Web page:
1 a wide street in London stretching from Trafalgar Square to the Houses of Parliament; site of many government offices
2 the British civil service
- a wide street in Westminster between Parliament Square and Trafalgar Square; it houses several government offices
- a personification of the British government or civil service
Whitehall is a road in Westminster in London, England. It is the main artery running north from Parliament Square, towards traditional Charing Cross, now at the southern end of Trafalgar Square and marked by the statue of Charles I, which is often regarded as the heart of London. Recognised as centre of HM Government, the road is lined with government departments/ministries; "Whitehall" is therefore also frequently used as a metonym for governmental administration, as well as being a geographic name for the surrounding district.
The name is taken from the vast Palace of Whitehall that used to occupy the area but which was largely destroyed by fire in 1698. Whitehall was originally a wide road that ran up to the front of the palace. Trafalgar Square was built at its northern extremity in the early 19th century. The southernmost part by Parliament Square is Parliament Street, but there is no longer any obvious distinction between the two on the ground. Combined, the streets cover a total distance of about 0.6 mile (1 km).
HistoryParliament Street was a small side road alongside the palace leading to the Palace of Westminster. When the palace was destroyed and its ruins demolished, Parliament Street was widened to match Whitehall's width. The present appearance of the street is largely the result of 19th century redevelopment.
The Banqueting House, built in 1622 by Inigo Jones, is the only surviving portion of the former palace. Charles I was executed on 30 January 1649 on a scaffold erected outside the building, stepping onto it from a first-floor window. Royalists still commemorate the regicide annually on the anniversary of the execution.
Whitehall and the surrounding area is the administrative centre of the UK government; it is dominated by government buildings, to such an extent that the term is often used, by extension, to refer to the British Civil Service or the government itself.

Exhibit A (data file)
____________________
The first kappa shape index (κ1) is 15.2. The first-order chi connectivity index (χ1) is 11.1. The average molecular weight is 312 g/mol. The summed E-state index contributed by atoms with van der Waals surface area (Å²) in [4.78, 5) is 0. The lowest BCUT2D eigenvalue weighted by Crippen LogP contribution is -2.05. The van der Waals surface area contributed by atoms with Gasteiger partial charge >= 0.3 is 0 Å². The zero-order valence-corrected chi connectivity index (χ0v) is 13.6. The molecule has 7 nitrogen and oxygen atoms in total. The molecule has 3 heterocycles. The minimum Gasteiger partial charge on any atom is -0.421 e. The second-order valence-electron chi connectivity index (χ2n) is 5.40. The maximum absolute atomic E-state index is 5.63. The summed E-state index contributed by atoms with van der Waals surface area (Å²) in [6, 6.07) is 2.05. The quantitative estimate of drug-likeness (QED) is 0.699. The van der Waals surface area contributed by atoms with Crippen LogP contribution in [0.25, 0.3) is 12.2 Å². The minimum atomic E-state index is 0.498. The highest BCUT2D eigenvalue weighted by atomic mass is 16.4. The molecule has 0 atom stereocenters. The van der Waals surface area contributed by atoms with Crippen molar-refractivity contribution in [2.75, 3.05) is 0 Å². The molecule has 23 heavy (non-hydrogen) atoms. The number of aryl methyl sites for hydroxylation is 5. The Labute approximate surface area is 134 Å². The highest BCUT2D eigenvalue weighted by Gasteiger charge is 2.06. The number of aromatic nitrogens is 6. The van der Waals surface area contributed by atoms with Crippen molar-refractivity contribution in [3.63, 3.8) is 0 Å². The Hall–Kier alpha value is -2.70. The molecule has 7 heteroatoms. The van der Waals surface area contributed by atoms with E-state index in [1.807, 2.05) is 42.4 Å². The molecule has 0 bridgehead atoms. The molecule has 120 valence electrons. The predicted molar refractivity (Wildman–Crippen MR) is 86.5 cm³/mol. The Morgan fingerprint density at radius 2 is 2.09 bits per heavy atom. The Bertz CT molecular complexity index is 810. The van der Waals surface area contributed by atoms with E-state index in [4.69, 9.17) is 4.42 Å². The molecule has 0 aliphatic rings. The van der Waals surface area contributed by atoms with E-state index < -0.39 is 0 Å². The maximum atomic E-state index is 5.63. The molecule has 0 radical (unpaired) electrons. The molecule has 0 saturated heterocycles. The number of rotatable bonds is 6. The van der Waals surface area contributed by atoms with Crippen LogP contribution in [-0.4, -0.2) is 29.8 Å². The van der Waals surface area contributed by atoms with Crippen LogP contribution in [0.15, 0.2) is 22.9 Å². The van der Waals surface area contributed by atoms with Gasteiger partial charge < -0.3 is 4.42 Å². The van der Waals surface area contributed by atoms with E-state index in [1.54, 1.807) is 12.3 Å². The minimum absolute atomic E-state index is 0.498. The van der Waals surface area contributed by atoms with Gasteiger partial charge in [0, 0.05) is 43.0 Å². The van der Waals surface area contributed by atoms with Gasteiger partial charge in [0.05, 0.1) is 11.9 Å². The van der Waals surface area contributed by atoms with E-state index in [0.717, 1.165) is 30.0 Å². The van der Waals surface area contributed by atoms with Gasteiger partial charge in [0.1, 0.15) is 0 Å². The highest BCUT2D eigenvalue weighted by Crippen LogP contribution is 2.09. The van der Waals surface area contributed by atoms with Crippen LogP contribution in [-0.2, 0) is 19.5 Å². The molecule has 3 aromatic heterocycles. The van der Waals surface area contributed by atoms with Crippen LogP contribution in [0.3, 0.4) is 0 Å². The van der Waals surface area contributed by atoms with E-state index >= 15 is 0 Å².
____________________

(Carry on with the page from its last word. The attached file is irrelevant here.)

The Cenotaph, the principal war memorial of Britain, is in the centre of the road, and is the site of the annual memorial ceremonies on Remembrance Sunday. In 2005 a Monument to the Women of World War II was placed just a short distance northwards from the Cenotaph.
The central portion of the street is dominated by military buildings, including the Ministry of Defence, with the former headquarters of the British Army and Royal Navy, the Horse Guards building and the Admiralty, on the opposite side. The road also hosts equestrian statues of George, Duke of Cambridge, a former Army Commander-in-Chief and Earl Haig, Commander in Chief of the British Armies in France 1915-1918.
Downing Street leads off the south-west end of Whitehall, just above Parliament Street. It is closed to the public at both ends by imposing security gates erected in 1986. These have since been supplemented by a further gated barrier around three metres outside the main gates.
Scotland Yard, the headquarters of the Metropolitan Police, was originally located in Great Scotland Yard off the north-eastern end of the street, but relocated to New Scotland Yard on the Victoria Embankment in 1890.
Government buildings in Whitehall (north to south)
- Department for Environment, Food and Rural Affairs (DEFRA)
- Old War Office
- Horse Guards
- Ministry of Defence
- Scotland Office (Dover House)
- Wales Office (Gwydyr House)
- Cabinet Office
- 10 Downing Street
- Department of Health
- Department of Work and Pensions
- Foreign Office
- HM Treasury and HM Revenue and Customs
Other notable buildings in Whitehall
- Whitehall Through The Centuries by George S Dugdale (Assistant at the London Museum) with black and white reproductions and plans. A foreword by Sir Edward Bridges
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